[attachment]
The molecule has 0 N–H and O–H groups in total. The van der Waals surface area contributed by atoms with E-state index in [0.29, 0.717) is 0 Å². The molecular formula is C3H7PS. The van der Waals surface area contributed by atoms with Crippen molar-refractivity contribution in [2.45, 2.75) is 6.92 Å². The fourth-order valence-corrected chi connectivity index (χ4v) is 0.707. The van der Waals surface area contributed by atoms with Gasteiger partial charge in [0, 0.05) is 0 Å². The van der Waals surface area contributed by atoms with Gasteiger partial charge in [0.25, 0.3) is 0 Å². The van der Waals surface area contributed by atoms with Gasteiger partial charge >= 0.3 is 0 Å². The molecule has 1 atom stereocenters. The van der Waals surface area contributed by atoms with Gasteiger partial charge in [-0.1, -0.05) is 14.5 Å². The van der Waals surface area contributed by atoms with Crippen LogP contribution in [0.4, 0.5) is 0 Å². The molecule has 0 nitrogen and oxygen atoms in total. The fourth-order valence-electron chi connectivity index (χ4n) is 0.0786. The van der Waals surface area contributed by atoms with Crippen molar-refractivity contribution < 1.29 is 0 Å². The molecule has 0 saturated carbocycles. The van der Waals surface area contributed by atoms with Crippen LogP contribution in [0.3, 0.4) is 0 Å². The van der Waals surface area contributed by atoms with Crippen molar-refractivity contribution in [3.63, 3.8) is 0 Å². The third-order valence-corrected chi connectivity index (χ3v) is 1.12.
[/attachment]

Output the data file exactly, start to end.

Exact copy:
The molecule has 0 N–H and O–H groups in total. The van der Waals surface area contributed by atoms with E-state index in [0.29, 0.717) is 0 Å². The molecular formula is C3H7PS. The van der Waals surface area contributed by atoms with Crippen molar-refractivity contribution in [2.45, 2.75) is 6.92 Å². The fourth-order valence-corrected chi connectivity index (χ4v) is 0.707. The van der Waals surface area contributed by atoms with Gasteiger partial charge in [0, 0.05) is 0 Å². The van der Waals surface area contributed by atoms with Gasteiger partial charge in [0.25, 0.3) is 0 Å². The van der Waals surface area contributed by atoms with Gasteiger partial charge >= 0.3 is 0 Å². The molecule has 1 atom stereocenters. The van der Waals surface area contributed by atoms with Gasteiger partial charge in [-0.1, -0.05) is 14.5 Å². The van der Waals surface area contributed by atoms with Crippen LogP contribution in [0.4, 0.5) is 0 Å². The molecule has 0 nitrogen and oxygen atoms in total. The fourth-order valence-electron chi connectivity index (χ4n) is 0.0786. The van der Waals surface area contributed by atoms with Crippen molar-refractivity contribution < 1.29 is 0 Å². The molecule has 0 saturated carbocycles. The van der Waals surface area contributed by atoms with Crippen LogP contribution in [0.3, 0.4) is 0 Å². The van der Waals surface area contributed by atoms with Crippen molar-refractivity contribution in [3.63, 3.8) is 0 Å². The third-order valence-corrected chi connectivity index (χ3v) is 1.12.